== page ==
The benefits of the Borders rail project are grossly exaggerated ("Green light for £348m rail project as new deal signed", The Herald, November 7).

Only one job per £900,000 of capital expenditure will be provided. If the money was spent building public housing, many times more jobs would be generated and over several areas where unemployment and housing needs are acute. Rail construction involves mainly heavy machinery, not manpower.

That many cannot afford to live in Edinburgh does not mean they need move to the Borders. There is plenty of land in Midlothian, within 10 miles of central Edinburgh, where house prices are no higher than in the Borders while travel times and costs are much lower.

Loading article content

An annual ticket to/from Galashiels would cost more than £2000 at present fare levels. Few could afford that. The line will serve only a relatively affluent minority but require heavy public subsidy because most trains will be little used. Older people can ride free on buses so few will use the train.

Most commuters would need to take a bus or a tram between the station and work and their total travel times would be over three hours daily. That is not conducive to health and good family life. It would be far quicker and easier to use a car for the whole trip and that is what most will do.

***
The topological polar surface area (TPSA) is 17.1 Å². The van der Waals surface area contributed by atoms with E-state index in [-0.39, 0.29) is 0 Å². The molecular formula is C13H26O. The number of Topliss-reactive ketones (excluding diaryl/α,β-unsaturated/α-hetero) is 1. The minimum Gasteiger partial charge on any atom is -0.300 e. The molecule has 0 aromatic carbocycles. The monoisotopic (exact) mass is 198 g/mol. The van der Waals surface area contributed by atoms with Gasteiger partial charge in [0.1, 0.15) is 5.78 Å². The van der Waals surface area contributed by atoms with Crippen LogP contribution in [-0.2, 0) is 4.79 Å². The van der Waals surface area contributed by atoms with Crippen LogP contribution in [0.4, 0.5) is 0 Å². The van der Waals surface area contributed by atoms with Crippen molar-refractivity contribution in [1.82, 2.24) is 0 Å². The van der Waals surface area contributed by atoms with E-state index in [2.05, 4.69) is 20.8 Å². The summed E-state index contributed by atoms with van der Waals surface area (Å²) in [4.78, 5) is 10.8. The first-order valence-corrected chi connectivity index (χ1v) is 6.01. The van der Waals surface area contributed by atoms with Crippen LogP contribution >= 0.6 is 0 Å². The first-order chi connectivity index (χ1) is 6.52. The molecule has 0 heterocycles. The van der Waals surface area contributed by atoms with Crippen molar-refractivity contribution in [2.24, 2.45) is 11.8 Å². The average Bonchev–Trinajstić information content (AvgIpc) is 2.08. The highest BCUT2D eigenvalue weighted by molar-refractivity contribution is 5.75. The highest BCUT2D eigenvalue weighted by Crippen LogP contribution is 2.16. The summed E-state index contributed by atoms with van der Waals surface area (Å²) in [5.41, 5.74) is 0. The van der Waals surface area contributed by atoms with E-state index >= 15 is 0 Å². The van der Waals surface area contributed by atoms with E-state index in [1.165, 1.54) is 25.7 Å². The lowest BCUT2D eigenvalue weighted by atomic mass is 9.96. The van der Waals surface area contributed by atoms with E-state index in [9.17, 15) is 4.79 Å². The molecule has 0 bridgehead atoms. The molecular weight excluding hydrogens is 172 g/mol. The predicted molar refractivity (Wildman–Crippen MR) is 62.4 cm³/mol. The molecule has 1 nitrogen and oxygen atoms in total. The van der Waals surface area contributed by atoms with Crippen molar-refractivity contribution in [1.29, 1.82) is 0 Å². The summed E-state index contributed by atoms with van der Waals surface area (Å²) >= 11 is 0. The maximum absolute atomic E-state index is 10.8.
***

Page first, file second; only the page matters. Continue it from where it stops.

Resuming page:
An annual total of 60,000 peak road trips is only about 120 per workday in each direction. A main road can carry about 1200 cars hourly each way so that is only 10% of capacity.

Train times between Tweedbank and Newtongrange will be about the same as for buses, which are far cheaper to run and could easily carry the number of passengers using trains.

Most of the benefits claimed could be gained at less than 30% of the cost by terminating the line at a new station (with a bus interchange) south of Newtongrange and building new homes and offices close to it.

Another possibility is to build a busway on the trackbed rather than a railway. Buses could then use this as part of their route, greatly reducing travel times. In Australia, this has been done in Adelaide, Sydney and Brisbane. It would benefit may more people and at far lower cost than a railway.

John Munro,

68 Buccleuch Street, Glasgow.